The second peak of traffic was actually coming from a very different source: we identified 252 different IP addresses as the origin of this traffic, mostly coming from home Internet access routers, located in different countries. We think this second peak of traffic was from a small botnet of compromised end-systems. These systems were mostly located in Russia (32), Egypt (20), India (17), Turkey (14) and Thailand (10) as shown in the following map :


The first DDoS attack had a significant impact on the Caucasian Knot website, leading to their joining the Deflect service. It took us a few days to mitigate this attack, using specific filtering rules and javascript challenges to ban hosts. The second and third attacks were largely smaller and were automatically mitigated by Deflect.

In our follow up investigations we could not find a direct technical link to explain attackers’ motivation, however in all cases attacks were launched within a 24-hour window of a publication critical of the Chechen government and when countering its official narratives. We did not find any similar correlation with other thematic or region specific publications on this website, within a 24-hour window between publication and attack.

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Distributed Deflect – project review

This is the fifth year of Deflect operations and an opportune time to draw some conclusions from the past and provide a round of feedback to our many users and peers. We fought and won several hundred battles with various distributed denial of service and social engineering attacks against us and our clients, expanding the Deflect offerings of open source mitigation solutions to also include website hosting and attack analytics. However, several important missteps were taken to arrive here and this post will concentrate on lessons learned and the way forward in our battle to reduce to prevalence of DDOS as an all too common technique to silence online voices.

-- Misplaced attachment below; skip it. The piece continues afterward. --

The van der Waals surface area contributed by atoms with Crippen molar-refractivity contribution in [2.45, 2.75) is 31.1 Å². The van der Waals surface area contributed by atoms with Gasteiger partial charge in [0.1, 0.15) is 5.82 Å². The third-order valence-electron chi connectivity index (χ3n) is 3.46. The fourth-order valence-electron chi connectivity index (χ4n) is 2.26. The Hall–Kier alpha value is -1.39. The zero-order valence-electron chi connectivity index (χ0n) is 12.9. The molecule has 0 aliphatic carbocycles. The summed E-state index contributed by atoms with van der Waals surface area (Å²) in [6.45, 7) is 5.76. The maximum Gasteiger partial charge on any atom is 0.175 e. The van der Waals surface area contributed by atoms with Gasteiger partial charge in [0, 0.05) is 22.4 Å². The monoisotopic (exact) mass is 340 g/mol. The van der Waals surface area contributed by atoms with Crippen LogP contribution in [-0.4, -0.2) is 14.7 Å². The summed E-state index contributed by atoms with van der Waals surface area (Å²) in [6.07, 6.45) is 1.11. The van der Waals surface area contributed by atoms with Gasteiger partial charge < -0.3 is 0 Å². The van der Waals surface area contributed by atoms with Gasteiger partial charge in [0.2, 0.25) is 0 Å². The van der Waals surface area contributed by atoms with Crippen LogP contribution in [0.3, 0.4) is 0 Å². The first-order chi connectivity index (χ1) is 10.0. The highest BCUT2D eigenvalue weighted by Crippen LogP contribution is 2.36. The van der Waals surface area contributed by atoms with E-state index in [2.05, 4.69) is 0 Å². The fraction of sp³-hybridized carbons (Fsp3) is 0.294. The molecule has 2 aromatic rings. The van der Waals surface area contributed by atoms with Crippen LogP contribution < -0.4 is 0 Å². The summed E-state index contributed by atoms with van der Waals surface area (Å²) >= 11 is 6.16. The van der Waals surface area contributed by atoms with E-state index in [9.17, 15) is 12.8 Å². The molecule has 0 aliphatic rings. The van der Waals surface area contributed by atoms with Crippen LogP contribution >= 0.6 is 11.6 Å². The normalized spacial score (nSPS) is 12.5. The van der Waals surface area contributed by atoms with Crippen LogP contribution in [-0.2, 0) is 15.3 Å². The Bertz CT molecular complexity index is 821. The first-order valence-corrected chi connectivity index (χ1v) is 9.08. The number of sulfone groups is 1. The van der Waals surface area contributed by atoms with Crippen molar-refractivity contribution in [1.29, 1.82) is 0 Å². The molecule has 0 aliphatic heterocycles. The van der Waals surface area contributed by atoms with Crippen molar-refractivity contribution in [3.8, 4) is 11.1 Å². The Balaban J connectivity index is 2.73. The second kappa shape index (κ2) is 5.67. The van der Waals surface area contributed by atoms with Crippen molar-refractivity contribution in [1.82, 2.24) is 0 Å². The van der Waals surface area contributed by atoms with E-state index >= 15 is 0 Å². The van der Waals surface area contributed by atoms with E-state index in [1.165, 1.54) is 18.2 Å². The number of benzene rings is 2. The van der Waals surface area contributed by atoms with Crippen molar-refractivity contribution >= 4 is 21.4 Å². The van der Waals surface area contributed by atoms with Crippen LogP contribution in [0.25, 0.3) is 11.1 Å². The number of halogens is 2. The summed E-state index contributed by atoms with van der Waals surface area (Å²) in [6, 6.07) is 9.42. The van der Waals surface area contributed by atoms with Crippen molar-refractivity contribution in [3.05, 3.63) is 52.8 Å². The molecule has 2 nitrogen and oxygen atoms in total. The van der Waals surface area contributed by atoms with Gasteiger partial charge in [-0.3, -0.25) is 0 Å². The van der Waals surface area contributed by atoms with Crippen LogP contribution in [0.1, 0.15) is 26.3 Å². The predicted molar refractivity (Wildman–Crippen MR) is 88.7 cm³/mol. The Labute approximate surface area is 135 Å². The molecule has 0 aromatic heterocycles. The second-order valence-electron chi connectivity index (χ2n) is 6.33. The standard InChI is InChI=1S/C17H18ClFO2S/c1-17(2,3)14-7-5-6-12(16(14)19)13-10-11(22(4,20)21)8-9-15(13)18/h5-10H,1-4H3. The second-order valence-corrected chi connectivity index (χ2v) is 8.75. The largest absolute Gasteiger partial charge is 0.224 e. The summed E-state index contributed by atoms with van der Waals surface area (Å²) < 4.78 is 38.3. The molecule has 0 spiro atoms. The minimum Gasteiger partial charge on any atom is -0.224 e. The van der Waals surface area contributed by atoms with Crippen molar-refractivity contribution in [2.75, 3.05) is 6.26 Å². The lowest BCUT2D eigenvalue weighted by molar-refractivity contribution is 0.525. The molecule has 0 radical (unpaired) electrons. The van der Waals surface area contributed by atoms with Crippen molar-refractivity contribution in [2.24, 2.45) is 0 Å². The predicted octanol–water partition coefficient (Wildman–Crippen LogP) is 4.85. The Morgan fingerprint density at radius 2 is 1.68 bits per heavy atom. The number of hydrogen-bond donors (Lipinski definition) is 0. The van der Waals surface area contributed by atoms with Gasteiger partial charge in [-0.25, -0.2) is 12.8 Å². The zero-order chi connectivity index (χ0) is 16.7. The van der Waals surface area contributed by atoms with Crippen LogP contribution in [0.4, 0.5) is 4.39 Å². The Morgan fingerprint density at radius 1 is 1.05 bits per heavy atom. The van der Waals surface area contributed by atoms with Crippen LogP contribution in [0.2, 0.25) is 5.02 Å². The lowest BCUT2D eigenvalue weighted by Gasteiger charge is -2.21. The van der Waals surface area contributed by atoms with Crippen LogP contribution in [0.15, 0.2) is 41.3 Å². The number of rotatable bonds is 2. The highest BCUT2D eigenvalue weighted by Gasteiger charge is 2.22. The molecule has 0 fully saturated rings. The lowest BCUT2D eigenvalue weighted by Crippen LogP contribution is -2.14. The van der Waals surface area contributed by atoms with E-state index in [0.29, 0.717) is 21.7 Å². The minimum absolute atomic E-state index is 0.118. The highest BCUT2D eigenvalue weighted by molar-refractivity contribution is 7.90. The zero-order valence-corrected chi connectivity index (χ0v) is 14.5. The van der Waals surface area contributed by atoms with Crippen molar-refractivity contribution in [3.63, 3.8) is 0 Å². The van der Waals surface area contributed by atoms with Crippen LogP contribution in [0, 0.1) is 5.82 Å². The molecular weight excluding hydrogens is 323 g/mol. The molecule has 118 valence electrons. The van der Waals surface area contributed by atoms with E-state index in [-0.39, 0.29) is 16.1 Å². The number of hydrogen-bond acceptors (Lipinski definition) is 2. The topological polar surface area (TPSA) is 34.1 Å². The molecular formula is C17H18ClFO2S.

Our reflections and this post were motivated by an external evaluation report of the Distributed Deflect service, which you can read in this PDF. The project itself was a technical long shot and an ambitious community building exercise. Lessons learned from this endeavor are summarized within. Its about a 10 minute read :)

During peak times on Deflect throughout 2012-2016 we were serving an average of 3 million unique daily readers and battling with simultaneous DDoS attacks against several clients. The network served websites continuously for the entire 3 1/4 years of project duration, recording less than 30 minutes of down time in total. The project had direct impact on over four hundred independent media, human rights and democracy building organizations.